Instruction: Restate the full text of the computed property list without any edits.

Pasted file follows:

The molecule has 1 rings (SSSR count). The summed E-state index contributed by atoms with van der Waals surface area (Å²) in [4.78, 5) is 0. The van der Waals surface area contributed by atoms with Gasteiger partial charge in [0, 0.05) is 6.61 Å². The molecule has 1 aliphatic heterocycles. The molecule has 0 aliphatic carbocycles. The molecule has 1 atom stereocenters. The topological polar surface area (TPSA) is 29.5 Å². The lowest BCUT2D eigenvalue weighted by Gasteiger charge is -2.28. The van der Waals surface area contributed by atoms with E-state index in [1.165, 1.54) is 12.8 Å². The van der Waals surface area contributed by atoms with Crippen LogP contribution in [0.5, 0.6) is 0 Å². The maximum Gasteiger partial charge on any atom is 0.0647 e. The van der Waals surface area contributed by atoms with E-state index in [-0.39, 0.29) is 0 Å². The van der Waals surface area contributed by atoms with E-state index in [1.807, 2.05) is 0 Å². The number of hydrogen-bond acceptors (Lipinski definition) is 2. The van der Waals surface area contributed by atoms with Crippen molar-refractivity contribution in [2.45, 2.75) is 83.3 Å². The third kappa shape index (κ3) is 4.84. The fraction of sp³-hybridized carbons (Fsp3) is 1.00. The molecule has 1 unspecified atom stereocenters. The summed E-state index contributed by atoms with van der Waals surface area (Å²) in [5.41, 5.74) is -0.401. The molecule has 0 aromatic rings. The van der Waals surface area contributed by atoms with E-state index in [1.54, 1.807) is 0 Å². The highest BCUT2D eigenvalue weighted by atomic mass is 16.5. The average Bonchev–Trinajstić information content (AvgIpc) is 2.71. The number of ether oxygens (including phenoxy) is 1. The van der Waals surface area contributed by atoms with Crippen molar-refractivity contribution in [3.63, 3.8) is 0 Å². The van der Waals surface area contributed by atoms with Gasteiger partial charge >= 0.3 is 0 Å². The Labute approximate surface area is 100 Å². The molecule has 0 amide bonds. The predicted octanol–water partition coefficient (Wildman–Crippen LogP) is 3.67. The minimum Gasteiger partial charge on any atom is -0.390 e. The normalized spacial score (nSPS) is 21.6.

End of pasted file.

The molecule has 1 rings (SSSR count). The summed E-state index contributed by atoms with van der Waals surface area (Å²) in [4.78, 5) is 0. The van der Waals surface area contributed by atoms with Gasteiger partial charge in [0, 0.05) is 6.61 Å². The molecule has 1 aliphatic heterocycles. The molecule has 0 aliphatic carbocycles. The molecule has 1 atom stereocenters. The topological polar surface area (TPSA) is 29.5 Å². The lowest BCUT2D eigenvalue weighted by Gasteiger charge is -2.28. The van der Waals surface area contributed by atoms with E-state index in [1.165, 1.54) is 12.8 Å². The van der Waals surface area contributed by atoms with Crippen LogP contribution in [0.5, 0.6) is 0 Å². The maximum Gasteiger partial charge on any atom is 0.0647 e. The van der Waals surface area contributed by atoms with E-state index in [-0.39, 0.29) is 0 Å². The van der Waals surface area contributed by atoms with E-state index in [1.807, 2.05) is 0 Å². The number of hydrogen-bond acceptors (Lipinski definition) is 2. The van der Waals surface area contributed by atoms with Crippen molar-refractivity contribution in [2.45, 2.75) is 83.3 Å². The third kappa shape index (κ3) is 4.84. The fraction of sp³-hybridized carbons (Fsp3) is 1.00. The molecule has 1 unspecified atom stereocenters. The summed E-state index contributed by atoms with van der Waals surface area (Å²) in [5.41, 5.74) is -0.401. The molecule has 0 aromatic rings. The van der Waals surface area contributed by atoms with E-state index in [1.54, 1.807) is 0 Å². The highest BCUT2D eigenvalue weighted by atomic mass is 16.5. The average Bonchev–Trinajstić information content (AvgIpc) is 2.71. The number of ether oxygens (including phenoxy) is 1. The van der Waals surface area contributed by atoms with Crippen molar-refractivity contribution in [3.63, 3.8) is 0 Å². The van der Waals surface area contributed by atoms with Gasteiger partial charge >= 0.3 is 0 Å². The Labute approximate surface area is 100 Å². The molecule has 0 amide bonds. The predicted octanol–water partition coefficient (Wildman–Crippen LogP) is 3.67. The minimum Gasteiger partial charge on any atom is -0.390 e. The normalized spacial score (nSPS) is 21.6.